"a fish, a barrel, and a smoking gun"
for 4 November 1997. Updated every WEEKDAY.
Lovers' Quarrel


[did you get fishsticks on halloween?]

The boosterism of the New York

Stock Exchange is tempered by a

strange, willful practicality,

Scully-like in its refusal to

levitate the curtain of

disbelief too high. While it

praised the market as efficient,

energetic, and so gosh-darn

useful as to seem almost

magical, it's careful not to

turn praise into proselyting. As

the NYSE itself puts it:


If you didn't know better, you  
might think the stock market had
a mind of its own. Simply watch 
the stock prices for a week and 
chances are you'll see them drop
or rise - sometimes by dramatic 
amounts. Trying to make sense of
those shifts might seem         
difficult, but closer           
examination would reveal that   
stock prices are shaped by      
concrete forces. Stock analysts,
in fact, make their living      
charting these forces and their 
effects on companies,           
industries, and national and    
international economies.        


[you damn sure missed out then.]

Concrete forces, sure, if you

can call "greed" a concrete



Oh, maybe we're being unfair.

Perhaps the force that makes

the money go 'round isn't so

base as all that. Perhaps the

market is driven by faith: If we

put our heads together, think

the right thoughts, intone the

right words, and just believe

really hard, we can conjure up

truly magical returns - and

maybe even find love (or at

least a nice pair of pants) in

the process.


Let's get some facts straight

from the start. Almost no money

is raised on the stock exchange.

Yes, firms go public now and

then, for sure - an enchanted

transaction that can make

entrepreneurs, investment

bankers, and their Ferrari

dealers very rich. But by Wall

Street standards, IPOs amount to

pocket change. When you buy a

stock, you're almost always

buying it from its previous

owner; none of the money you pay

for 1,000 shares of Applied

Materials will find its way to

Santa Clara.


[much salier than chocolate.]

Nor does the stock market have

all that much to do with what

Wall Streeters, in moments of

unconscious candor, call the

"real sector" (finance

presumably being the unreal

sector). Over time, the market

has done best when the economy

is weak, and worst when it's

strongest. And, despite the best

efforts of finance professors,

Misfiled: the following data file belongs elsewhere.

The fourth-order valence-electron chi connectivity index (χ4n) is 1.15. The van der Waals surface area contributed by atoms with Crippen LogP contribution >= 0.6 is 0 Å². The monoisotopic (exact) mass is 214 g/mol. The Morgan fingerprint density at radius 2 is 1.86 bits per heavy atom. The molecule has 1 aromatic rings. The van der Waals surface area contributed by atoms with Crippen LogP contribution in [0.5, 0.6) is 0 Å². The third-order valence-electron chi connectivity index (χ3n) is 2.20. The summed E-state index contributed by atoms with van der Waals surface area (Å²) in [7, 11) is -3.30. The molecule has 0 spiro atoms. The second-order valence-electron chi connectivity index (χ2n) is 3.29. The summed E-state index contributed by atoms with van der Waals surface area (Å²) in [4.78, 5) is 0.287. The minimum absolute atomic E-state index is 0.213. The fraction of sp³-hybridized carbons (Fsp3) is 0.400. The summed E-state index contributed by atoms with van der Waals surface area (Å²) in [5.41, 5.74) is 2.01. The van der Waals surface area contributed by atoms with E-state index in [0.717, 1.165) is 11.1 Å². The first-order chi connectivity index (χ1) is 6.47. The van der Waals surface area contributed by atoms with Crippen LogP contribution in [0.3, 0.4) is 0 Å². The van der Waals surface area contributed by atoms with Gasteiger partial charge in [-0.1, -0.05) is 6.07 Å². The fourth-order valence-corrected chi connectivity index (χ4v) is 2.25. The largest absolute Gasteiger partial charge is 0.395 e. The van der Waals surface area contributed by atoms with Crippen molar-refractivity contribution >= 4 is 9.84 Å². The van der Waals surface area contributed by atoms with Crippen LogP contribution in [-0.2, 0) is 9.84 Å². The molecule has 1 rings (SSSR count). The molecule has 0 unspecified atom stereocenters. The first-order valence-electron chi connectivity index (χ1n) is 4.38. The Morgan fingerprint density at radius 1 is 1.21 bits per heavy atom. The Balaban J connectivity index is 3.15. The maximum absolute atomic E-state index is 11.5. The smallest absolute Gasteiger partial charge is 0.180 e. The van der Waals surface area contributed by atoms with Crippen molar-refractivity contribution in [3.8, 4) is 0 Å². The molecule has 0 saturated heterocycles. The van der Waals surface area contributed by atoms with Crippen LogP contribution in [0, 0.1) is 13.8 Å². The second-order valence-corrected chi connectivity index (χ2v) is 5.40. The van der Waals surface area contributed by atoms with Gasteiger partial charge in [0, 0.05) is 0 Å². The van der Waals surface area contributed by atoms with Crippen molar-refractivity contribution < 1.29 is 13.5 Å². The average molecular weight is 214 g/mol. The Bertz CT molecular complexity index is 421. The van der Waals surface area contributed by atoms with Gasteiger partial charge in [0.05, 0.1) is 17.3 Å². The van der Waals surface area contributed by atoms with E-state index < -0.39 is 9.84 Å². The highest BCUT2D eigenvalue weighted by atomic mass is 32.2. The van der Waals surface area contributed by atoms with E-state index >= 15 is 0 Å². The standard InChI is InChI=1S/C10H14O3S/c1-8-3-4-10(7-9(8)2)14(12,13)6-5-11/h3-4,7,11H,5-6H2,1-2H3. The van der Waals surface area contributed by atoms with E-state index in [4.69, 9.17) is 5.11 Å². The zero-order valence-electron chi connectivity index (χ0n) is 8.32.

it defies rational explanation.


Finance theory can't explain why

stocks yield two or three times

as much as bonds (an unsolved

mystery known in the trade as

the "equity premium puzzle").

Basic arithmetic can't explain

why stock portfolios have

historically grown two to three

times as fast as the economy.

And only a psychiatrist could

explain why mutual fund

investors polled by Montgomery

Asset Management think that the

market should return 34 percent

a year for the next decade -

4 times its historical

average and 10 times the rate of

GDP growth over the last 75

years. Such a rate would bring

the Dow to 139,962.58 on 28

October 2007, a number so

seductive that you just have to

believe it.


[i'm going to be bad tonight]

So forget mundane things like

risk premia and capital flows

and contemplate instead the

erotic wonders of the market.

Tuesday morning's recovery,

reported The Wall Street

Journal, was "a sweeping

reaffirmation of [investors']

love affair with stocks."

(Thankfully, it's the kind of

love that allows for multiple

partners - polygamy with neither

medical, legal, nor emotional

complications.) Of course, into

every love affair comes a little

conflict, and, as the Journal

speculated in another article,

the calendar seems to have

something to do with it. October

is a star-crossed month for

stocks; it's when the crashes of

1929, 1987, and 1989 also

happened. Why? Maybe it's

because aside from crashes, it's

also the temporal home of

Halloween, earlier nights,

chillier air, and an

insufficiency of sunlight for

our pituitary glands.


[nick didn't make any plans though....]

But October's almost over, so we

can look ahead to many sensual

joys ahead, at least 11 months'

worth. As no less a sourpuss

than Alan Greenspan speculated,

we might one day look back on

this crashlet as a "salutary

event." While he explained the

salutariness of the event as

breaking the economy of its

habit of "drawing down unused

labor resources at an

unsustainable pace," what he

really meant was that it

reminded us how much we love our

shares - how we should cherish

them and never take them for


courtesy of Elbeo

[Fresh Fish.  If you clicked here, I might make more money. You love The Fish, admit it.  Now click. Click, I say!]